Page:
The Queensland Government has joined with the Queensland Law Society and Community Legal Centres Queensland in calling on the Federal Government to reverse its planned cuts to community legal services.
Attorney-General Yvette D’Ath said a proposed $2 million cut to Queensland Community Legal Centres would hit Queenslanders who need the most support.
“It is everyday Queenslanders who access these legal services – mums and dads, grandparents, young people, tenants, Aboriginal and Torres Strait Islanders, people with a disability, people with mental health issues, and the list goes on.
“They are people who cannot afford a lawyer and are not eligible for government legal aid.
“Some of them are among the most vulnerable in Queensland and we need to support them, not cut vital assistance.”
Mrs D’Ath said the funding cuts would mean Community Legal Centres could be forced to sack staff and cut services.
“Prime Minister Malcolm Turnbull and Federal Attorney-General George Brandis need to change this year’s budget to put the funding back in and to make sure we are standing up for the most vulnerable in our communities.
“Shortly the State Government will be announcing the next three-year funding round for Community Legal Centres, and although we will be increasing the State funding over those three years, because of the Commonwealth’s decision many centres will still see a real cut in funding.”
Queensland Law Society president Christine Smyth said the impact of the cuts would largely affect the most vulnerable and disadvantaged members of society.
“It will have a significant economic impact as people dedicated to social justice who work in CLCs will lose their jobs,” Ms Smyth said.
“They have families to feed as well. This will place a greater burden on the remaining CLC workforce to serve the needs of the community.
“It will create a skills gap for emerging solicitors who volunteer their time to assist at our CLCs as the remaining workforce will be unable to properly supervise volunteers, which means even greater pressure on a system that is crumbling under the weight of this assault.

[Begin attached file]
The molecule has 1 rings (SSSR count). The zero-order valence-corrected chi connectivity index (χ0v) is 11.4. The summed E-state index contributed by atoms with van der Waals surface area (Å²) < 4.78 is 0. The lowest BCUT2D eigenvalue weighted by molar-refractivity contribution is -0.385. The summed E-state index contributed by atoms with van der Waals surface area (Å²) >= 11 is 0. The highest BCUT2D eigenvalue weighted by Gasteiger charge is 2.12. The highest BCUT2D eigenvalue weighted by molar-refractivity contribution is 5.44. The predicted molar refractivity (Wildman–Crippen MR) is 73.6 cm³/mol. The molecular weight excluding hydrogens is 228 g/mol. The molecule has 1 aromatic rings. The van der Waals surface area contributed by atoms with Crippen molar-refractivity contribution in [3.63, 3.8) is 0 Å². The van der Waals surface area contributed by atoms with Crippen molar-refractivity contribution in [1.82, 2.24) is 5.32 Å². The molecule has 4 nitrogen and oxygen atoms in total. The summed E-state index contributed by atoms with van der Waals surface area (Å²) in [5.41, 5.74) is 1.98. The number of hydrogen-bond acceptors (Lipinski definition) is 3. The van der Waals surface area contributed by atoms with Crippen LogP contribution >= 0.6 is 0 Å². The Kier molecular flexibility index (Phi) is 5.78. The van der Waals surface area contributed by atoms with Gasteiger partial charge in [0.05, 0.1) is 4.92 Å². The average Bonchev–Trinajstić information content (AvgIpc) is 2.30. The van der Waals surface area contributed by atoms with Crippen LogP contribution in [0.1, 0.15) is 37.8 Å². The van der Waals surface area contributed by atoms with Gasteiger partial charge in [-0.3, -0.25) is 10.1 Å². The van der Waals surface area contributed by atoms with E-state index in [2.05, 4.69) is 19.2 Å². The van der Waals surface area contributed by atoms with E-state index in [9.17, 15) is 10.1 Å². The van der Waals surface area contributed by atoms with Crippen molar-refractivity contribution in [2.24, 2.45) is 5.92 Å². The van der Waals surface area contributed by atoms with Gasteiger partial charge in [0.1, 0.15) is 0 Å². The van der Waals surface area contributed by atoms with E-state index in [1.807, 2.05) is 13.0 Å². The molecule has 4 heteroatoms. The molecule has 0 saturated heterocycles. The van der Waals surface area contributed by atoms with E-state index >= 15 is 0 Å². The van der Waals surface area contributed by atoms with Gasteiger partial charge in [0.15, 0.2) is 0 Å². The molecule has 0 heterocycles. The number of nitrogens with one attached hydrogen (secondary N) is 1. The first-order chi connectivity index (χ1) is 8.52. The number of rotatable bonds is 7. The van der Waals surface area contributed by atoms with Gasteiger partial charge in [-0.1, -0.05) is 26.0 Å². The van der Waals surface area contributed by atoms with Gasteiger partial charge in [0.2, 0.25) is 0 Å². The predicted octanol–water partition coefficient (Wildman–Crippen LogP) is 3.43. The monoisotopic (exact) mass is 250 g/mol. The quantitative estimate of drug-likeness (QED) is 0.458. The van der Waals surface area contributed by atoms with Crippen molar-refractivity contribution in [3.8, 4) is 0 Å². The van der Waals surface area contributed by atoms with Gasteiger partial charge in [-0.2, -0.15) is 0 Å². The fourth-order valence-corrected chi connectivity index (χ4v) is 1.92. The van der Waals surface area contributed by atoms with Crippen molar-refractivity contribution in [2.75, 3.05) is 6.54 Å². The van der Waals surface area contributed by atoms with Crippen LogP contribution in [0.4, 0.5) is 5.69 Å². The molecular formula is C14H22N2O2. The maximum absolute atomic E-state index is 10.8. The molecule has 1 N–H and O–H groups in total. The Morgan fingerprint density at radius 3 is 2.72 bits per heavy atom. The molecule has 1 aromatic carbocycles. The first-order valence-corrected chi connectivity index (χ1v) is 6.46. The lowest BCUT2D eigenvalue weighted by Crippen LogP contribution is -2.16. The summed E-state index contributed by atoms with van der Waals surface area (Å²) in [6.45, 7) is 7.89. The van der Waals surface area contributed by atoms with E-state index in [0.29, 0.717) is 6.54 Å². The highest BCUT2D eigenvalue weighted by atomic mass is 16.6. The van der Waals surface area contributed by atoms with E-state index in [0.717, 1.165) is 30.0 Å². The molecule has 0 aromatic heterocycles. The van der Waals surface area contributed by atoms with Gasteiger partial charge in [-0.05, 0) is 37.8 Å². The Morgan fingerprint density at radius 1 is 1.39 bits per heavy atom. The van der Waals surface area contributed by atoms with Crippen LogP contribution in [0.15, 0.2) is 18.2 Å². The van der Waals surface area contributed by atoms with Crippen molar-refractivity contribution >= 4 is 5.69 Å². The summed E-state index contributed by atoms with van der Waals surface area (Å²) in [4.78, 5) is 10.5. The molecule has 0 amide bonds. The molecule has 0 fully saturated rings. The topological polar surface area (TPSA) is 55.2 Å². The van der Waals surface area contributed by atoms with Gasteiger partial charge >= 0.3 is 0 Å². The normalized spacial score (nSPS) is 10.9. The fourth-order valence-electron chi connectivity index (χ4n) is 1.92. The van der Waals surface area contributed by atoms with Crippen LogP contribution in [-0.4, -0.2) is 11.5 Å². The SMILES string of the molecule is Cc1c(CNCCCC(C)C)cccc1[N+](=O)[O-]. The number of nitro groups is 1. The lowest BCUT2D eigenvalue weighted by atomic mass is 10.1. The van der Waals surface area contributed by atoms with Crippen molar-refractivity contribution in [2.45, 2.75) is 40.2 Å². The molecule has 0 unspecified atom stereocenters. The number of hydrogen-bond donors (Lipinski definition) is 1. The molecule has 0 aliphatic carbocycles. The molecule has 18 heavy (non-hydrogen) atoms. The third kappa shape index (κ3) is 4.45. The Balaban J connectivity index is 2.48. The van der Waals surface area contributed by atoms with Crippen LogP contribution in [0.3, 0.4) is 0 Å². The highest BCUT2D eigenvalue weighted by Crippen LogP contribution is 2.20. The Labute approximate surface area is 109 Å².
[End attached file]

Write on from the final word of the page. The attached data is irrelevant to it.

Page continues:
“For those who visit a community legal centre as a last resort, we will see catastrophic consequences which may include (people) being put through the revolving door of justice or even homelessness.”
National funding for Community Legal Centres will be slashed by $12 million across the country.
Community Legal Centres Queensland Director James Farrell said Queensland’s portion of $2 million in cuts was a relatively small amount in the context of the Federal Budget, but the cut would impact on thousands of people.
Mr Farrell said only half the people who contact a Community Legal Centre will have access to the help they need.
“The remaining 50 per cent are turned away because we just don’t have the resources we need to provide help for everyone who qualifies,” he said.
“We are asking the Federal Government to reverse their funding decision to ensure that the vulnerable people who come to our centres get the legal help they need and the justice they deserve.”
Footnote: In July last year the South Burnett gained a community legal service for the first time when the Advocacy and Support Centre, based in Toowoomba, began offering a fortnightly legal outreach at the Kingaroy Courthouse. southburnett.com.au has attempted to contact the the Centre to see if Budget cuts will threaten this service, but have so far been unable to obtain a comment.